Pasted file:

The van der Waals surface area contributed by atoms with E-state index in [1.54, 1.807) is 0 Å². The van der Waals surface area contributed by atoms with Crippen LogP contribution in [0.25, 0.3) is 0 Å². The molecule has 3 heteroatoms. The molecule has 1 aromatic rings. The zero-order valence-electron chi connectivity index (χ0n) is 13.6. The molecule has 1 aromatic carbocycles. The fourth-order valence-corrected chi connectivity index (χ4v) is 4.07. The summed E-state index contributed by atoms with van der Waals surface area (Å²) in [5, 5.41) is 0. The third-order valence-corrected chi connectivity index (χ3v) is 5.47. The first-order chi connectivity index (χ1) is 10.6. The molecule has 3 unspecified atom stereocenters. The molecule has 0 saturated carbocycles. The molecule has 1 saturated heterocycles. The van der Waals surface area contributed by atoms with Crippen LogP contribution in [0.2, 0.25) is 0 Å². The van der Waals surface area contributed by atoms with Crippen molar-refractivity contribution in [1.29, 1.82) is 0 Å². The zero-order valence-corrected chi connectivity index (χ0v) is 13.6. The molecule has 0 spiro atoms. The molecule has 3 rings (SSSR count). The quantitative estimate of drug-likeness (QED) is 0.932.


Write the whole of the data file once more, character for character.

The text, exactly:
The van der Waals surface area contributed by atoms with E-state index in [1.54, 1.807) is 0 Å². The van der Waals surface area contributed by atoms with Crippen LogP contribution in [0.25, 0.3) is 0 Å². The molecule has 3 heteroatoms. The molecule has 1 aromatic rings. The zero-order valence-electron chi connectivity index (χ0n) is 13.6. The molecule has 1 aromatic carbocycles. The fourth-order valence-corrected chi connectivity index (χ4v) is 4.07. The summed E-state index contributed by atoms with van der Waals surface area (Å²) in [5, 5.41) is 0. The third-order valence-corrected chi connectivity index (χ3v) is 5.47. The first-order chi connectivity index (χ1) is 10.6. The molecule has 3 unspecified atom stereocenters. The molecule has 0 saturated carbocycles. The molecule has 1 saturated heterocycles. The van der Waals surface area contributed by atoms with Crippen LogP contribution in [0.2, 0.25) is 0 Å². The van der Waals surface area contributed by atoms with Crippen molar-refractivity contribution in [1.29, 1.82) is 0 Å². The zero-order valence-corrected chi connectivity index (χ0v) is 13.6. The molecule has 0 spiro atoms. The molecule has 3 rings (SSSR count). The quantitative estimate of drug-likeness (QED) is 0.932.